Mortal Kombat 11 PC Technical Review: Slick As An Ice Sword

Mortal Kombat 11 PC Technical Review: Slick As An Ice Sword

The epic battle across space and time continues with Mortal Kombat 11. The newest addition to the fighting game series includes new characters, looks, and fighting styles. But before we dive too deeply into the bone-breaking moves, let’s look at how much blood is spilled from the PC system requirements.

Minimum

  • OS: 64-bit Windows 7 / Windows 10
  • Processor: Intel Core i5-750, 2.66 GHz / AMD Phenom II X4 965, 3.4 GHz or AMD Ryzen 3 1200, 3.1 GHz
  • Memory: 8 GB RAM
  • Graphics: Nvidia GeForce GTX 670 or NVIDIA GeForce GTX 1050 / AMD Radeon HD 7950 or AMD Radeon R9 270
  • DirectX: Version 11

Recommended

  • OS: 64-bit Windows 7 / Windows 10
  • Processor: Intel Core i5-2300, 2.8 GHz / AMD FX-6300, 3.5GHz or AMD Ryzen 5 1400, 3.2 GHz
  • Memory: 8 GB RAM
  • Graphics: Nvidia GeForce GTX 780 or Nvidia GeForce GTX 1060-6GB / AMD Radeon R9 290 or RX 570
  • DirectX: Version 11

Author’s Specs

  • OS: Windows 10 (64-bit)
  • CPU: Intel Core i7 980 @ 3.33 GHz
  • Memory: 24 GB RAM
  • Graphics: Nvidia GeForce RTX 2070, 8 GB

It turns out the PC system requirements are pretty modest, requiring little more than an Intel Core-i5 CPU and an Nvidia GeForce 1060 video card for high graphics settings. My rig far exceeds the recommended system requirements, so things should play smoothly.

Mortal Kombat 11 PC Graphics Settings Screen
Graphics menu screen. PC-specific settings control RGB lighting on hardware.

PC Graphics Settings

After running a series of benchmark tests, Mortal Kombat 11 unsurprisingly pushed all the graphics options to their maximum settings. My screen is set to 2560 x 1440 resolution with a 144Hz refresh rate and the v-sync feature turned off. However, my monitor does not support high dynamic range (HDR), so that remained turned off. Dynamic Resolution, which changes the game resolution to maximize frame rates, and Frameskip (which purposefully skips rendering frames to maintain 60 frames per second) are also turned off.

Advanced graphics options include adding bloom and ambient occlusion effects to create softer lighting, while high-quality textures offer more detailed characters and environments. Additionally, particle effects can be handed off to the CPU if your graphics card has difficulty handling them. There’s no perceivable difference on the computer I was using, but it could be a valuable feature to have when playing on a lower end system or a notebook without a dedicated video card.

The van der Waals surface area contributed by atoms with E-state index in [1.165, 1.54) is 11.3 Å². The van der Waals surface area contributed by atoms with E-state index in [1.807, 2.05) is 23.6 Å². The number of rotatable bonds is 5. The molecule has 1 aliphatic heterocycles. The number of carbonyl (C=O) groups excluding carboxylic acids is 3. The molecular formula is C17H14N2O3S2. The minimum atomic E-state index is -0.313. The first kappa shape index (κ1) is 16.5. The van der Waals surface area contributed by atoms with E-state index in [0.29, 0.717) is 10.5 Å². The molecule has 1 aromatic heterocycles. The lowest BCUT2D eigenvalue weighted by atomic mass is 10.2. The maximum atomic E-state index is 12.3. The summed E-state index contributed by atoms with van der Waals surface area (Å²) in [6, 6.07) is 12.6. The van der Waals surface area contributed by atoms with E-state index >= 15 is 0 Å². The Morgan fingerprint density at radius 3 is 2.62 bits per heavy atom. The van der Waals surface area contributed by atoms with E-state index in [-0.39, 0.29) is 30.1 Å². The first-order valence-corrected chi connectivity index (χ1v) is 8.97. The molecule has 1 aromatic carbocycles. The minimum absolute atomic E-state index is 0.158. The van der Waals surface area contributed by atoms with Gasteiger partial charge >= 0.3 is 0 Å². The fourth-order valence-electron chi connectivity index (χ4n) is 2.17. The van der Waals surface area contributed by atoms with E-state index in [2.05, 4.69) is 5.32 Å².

The quality differences between the minimum and maximum settings are quite stark, as shown in the images below. At minimum settings, there’s some blurriness in the sky and the low-quality shadows drain much of the definition from the scene. The canon’s shadow looks like a big blob, and Sub Zero’s right foot kind of looks like it’s hovering off the ground.

Mortal Kombat 11 Minimum Graphics
Mortal Kombat 11 benchmark at minimum PC graphics settings.
Mortal Kombat 11 Maximum Graphics
Mortal Kombat 11 benchmark at maximum PC graphics settings.

The differences are even more apparent in action scenes. Weapons lose their flashy effects when at low settings. Meanwhile, details like the damp puddle on the ship’s deck are much more apparent with high-quality lighting.

Mortal Kombat 11 Action Min Settings
Attacks at minimum graphics offer few details.
Mortal Kombat 11 Action Max Settings
Hits and effects at max settings look more impactful.

Locked In Framerate

But what do the detailed graphics cost in terms of performance? Not much. I got an average of 59 fps (we’ll just call it 60) at both minimum and maximum settings. The game is framerate locked at 60 fps, and its benchmarks only reach that limit. I confirmed this by turning on a separate framerate counter while running the benchmarks. It doesn’t matter what quality settings or resolutions I chose.

With that being the case, there’s little sense in changing the settings once you have the optimal beauty to performance ratio, as the game doesn’t go any faster than 60 fps. However, I did see a minimum framerate difference between the two settings, with 43.25 fps at max settings and 57.76 fps at minimum graphics. So, there is some value in lower settings to gain better framerate consistency.

Whether the trade-off is worth it is up to you. Although max settings are acceptable for online multiplayer, which enables Frameskip by default, I was able to get a more consistent framerate by tweaking the antialiasing and anisotropic filtering settings. Otherwise, simply switching to the “High” graphics setting also gets the job done, with fewer changes to the game’s quality.

Mortal Kombat 11 Action High Settings
The difference between “High” and “Maximum” graphics settings are more subtle.

Final Round

While a locked framerate is understandable for online play and overall balancing, it’s still a little disappointing to have in a fighting game. I’d like to see how the game performs without limits in offline mode. But given the relatively light system requirements, exceedingly high framerates could make the game more difficult to play.

Otherwise, Mortal Kombat 11 accomplishes what it sets out to do. Namely, it delivers hard-hitting action, blood-soaked fatalities, and plenty of combos to customizations for players to pick up. All without having to make too many changes or sacrifices on moderate to high powered PC gaming systems.



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